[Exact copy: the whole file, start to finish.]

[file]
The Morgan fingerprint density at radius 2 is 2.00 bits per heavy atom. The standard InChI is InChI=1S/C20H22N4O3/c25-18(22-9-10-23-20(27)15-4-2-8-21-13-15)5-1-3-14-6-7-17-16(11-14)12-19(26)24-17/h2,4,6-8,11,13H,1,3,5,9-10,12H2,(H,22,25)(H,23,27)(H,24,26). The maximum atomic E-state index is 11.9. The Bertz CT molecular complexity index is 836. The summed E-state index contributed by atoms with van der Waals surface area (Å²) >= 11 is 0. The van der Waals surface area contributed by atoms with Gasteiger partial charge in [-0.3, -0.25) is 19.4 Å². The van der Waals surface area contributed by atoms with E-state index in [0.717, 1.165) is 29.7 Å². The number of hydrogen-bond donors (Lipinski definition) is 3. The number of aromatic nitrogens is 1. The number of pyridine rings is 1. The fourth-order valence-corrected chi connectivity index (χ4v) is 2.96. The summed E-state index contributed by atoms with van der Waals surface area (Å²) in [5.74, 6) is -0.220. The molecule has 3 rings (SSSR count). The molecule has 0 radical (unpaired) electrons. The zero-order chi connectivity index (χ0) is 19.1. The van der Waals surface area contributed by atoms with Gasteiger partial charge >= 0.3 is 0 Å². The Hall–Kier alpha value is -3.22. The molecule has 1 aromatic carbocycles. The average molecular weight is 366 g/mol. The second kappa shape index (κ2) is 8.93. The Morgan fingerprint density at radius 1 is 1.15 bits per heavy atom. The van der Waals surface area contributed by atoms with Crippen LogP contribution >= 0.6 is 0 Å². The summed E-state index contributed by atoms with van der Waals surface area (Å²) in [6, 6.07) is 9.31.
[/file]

The Morgan fingerprint density at radius 2 is 2.00 bits per heavy atom. The standard InChI is InChI=1S/C20H22N4O3/c25-18(22-9-10-23-20(27)15-4-2-8-21-13-15)5-1-3-14-6-7-17-16(11-14)12-19(26)24-17/h2,4,6-8,11,13H,1,3,5,9-10,12H2,(H,22,25)(H,23,27)(H,24,26). The maximum atomic E-state index is 11.9. The Bertz CT molecular complexity index is 836. The summed E-state index contributed by atoms with van der Waals surface area (Å²) >= 11 is 0. The van der Waals surface area contributed by atoms with Gasteiger partial charge in [-0.3, -0.25) is 19.4 Å². The van der Waals surface area contributed by atoms with E-state index in [0.717, 1.165) is 29.7 Å². The number of hydrogen-bond donors (Lipinski definition) is 3. The number of aromatic nitrogens is 1. The number of pyridine rings is 1. The fourth-order valence-corrected chi connectivity index (χ4v) is 2.96. The summed E-state index contributed by atoms with van der Waals surface area (Å²) in [5.74, 6) is -0.220. The molecule has 3 rings (SSSR count). The molecule has 0 radical (unpaired) electrons. The zero-order chi connectivity index (χ0) is 19.1. The van der Waals surface area contributed by atoms with Gasteiger partial charge >= 0.3 is 0 Å². The Hall–Kier alpha value is -3.22. The molecule has 1 aromatic carbocycles. The average molecular weight is 366 g/mol. The second kappa shape index (κ2) is 8.93. The Morgan fingerprint density at radius 1 is 1.15 bits per heavy atom. The van der Waals surface area contributed by atoms with Crippen LogP contribution >= 0.6 is 0 Å². The summed E-state index contributed by atoms with van der Waals surface area (Å²) in [6, 6.07) is 9.31.